Insurance policy terminology can, at times, be perplexing. Case in point: what is a business insurance peril?

By definition, a peril is a serious and immediate danger. In an insurance contract, it’s a chance event that is unexpected and accidental. Think about the risks that cause loss and destruction, such as malicious acts and vandalism, lightning and wind damage, fire and explosions, or theft and robbery. These are all perils.

A business insurance policy may feature ‘named perils’ or ‘open perils’ coverage. With named perils, you are only covered for events specifically listed in the policy document. With open perils, you are covered for all losses except those specifically excluded in the policy. Therefore, it’s important to know if you have a named perils policy and, if so, what perils are listed in your policy.

A businessman reading his insurance policy

Although a policy with open perils coverage may, in some cases, cost more, they offer protection from numerous events and losses that can be financially devastating.

Do I Need a Named Perils or Open Perils Policy?

It depends on your business’s overall risk exposure. Named perils policies are typically less expensive but offer less protection than an open perils policy. If you don’t face tremendous risk, then a named perils policy could be a sound choice.

On the other hand, your small business faces a wide array of risks – some that may not be on your radar. Without an open perils policy, you may not be insured for an incident that is not explicitly named in your policy. While more expensive overall, this may be the better business decision.

After all, disasters can strike quickly and unexpectedly. Even extreme weather events that you know are coming your way, like Hurricane Fiona hitting Atlantic Canada in September 2022 (on track to be the eighth-largest insured loss ever in Canada), the damage can significantly impact your community and commercial property.

Only about one-third of businesses are fully prepared to deal with an emergency or disaster. That makes adding business interruption coverage to your policy if it isn’t included, as it could be a literal lifeline in the immediate aftermath of an incident. Business interruption coverage is designed to pay for lost income, payroll, taxes, loans, and overhead costs and can help keep a small business afloat following an insured loss or peril.

What Is an Uninsured Peril?

Uninsured or uninsurable perils are events or situations your policy does not cover.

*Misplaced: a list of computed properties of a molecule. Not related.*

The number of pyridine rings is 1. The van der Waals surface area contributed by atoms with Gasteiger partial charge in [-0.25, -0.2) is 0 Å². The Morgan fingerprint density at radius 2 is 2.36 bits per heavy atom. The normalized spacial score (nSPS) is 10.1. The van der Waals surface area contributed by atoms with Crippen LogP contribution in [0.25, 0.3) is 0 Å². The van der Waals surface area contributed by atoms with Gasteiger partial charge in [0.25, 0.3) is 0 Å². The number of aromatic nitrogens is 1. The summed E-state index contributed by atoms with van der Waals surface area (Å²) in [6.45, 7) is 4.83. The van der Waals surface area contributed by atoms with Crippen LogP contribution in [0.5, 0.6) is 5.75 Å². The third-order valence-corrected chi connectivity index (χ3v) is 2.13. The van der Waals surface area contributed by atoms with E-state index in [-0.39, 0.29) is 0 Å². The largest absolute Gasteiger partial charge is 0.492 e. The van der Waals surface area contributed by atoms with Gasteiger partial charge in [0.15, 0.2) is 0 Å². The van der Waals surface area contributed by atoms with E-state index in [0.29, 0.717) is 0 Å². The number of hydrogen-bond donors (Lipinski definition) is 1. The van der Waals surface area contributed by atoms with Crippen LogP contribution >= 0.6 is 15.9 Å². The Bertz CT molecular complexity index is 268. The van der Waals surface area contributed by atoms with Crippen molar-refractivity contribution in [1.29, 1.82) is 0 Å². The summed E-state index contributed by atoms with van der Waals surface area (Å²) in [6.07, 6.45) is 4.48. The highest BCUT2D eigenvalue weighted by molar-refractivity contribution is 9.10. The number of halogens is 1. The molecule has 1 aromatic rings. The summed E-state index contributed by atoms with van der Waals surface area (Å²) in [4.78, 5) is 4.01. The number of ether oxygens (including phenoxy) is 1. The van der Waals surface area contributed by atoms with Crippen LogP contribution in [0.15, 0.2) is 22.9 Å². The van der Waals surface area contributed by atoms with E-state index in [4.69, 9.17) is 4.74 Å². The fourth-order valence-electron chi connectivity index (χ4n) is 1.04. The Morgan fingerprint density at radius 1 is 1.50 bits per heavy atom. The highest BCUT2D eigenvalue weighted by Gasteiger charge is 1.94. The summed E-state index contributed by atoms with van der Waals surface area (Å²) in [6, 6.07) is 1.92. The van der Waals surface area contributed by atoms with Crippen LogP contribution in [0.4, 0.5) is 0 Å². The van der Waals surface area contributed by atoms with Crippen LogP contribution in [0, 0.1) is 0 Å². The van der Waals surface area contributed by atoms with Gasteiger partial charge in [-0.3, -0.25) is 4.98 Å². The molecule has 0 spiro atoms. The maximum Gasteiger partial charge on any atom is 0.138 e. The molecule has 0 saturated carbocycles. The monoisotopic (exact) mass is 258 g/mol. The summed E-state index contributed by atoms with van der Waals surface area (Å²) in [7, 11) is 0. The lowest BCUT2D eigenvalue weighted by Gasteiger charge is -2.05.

Examples of uninsured perils may be storm surges, overland floods, earthquakes, wildfires, landslides, and insect and rodent infestations.

The reason some insurance providers won’t cover specific kinds of perils in a standard policy is two-fold. First, some are too expensive to insure (some catastrophic disasters fall into this category). Second, if the perils are considered an intangible risk, a provider may be unable to price them adequately and offer coverage.

What If Your Property Suffers Loss or Damage for a Peril That Isn’t Listed in Your Policy?

Finding out your policy does not cover a loss you’ve incurred is not something any small business owner wants to contemplate. Still, there may be a time when your commercial property suffers loss or damage due to a peril that is not among the named perils policy. What then?

For example, suppose flood damage from a storm surge is not listed as a named peril or is expressly excluded from your policy. In that case, your insurance will probably deny your claim. Only the damage caused by the perils named in your policy will be covered. You will only be compensated for damages caused by named perils up to your policy limit.

What Are Commonly Insured Perils for Small Businesses?

Small businesses are commonly insured for the following types of perils:

  • Windstorms and hail
  • Theft
  • Fire (including smoke, lightening, and explosions)
  • Flooding, water damage, sewer backup, and water or ground contamination
  • Falling objects or building collapse
  • Vandalism, riots and civil disturbances, and malicious acts
  • Vehicle impacts
  • Accidental electrical current damage
  • Damage from the weight of ice, snow, and sleet (this is Canada, eh?)

Reading your insurance policy can be confusing. It’s essential to understand what perils your policy covers and the ones it doesn’t. If your coverage is lacking, you can add a named peril to your policy to fill that gap.

That highlights why insurance brokers are so indispensable when making these decisions. Your broker can guide you on mitigating risks and getting the coverage you need to protect your assets and finances.

Contact Zensurance today to review your policy and ensure you have the right amount of coverage for your business.

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About the Author: Jon Hogg

Jon Hogg is the Senior Team Lead, Renewals, at Zensurance.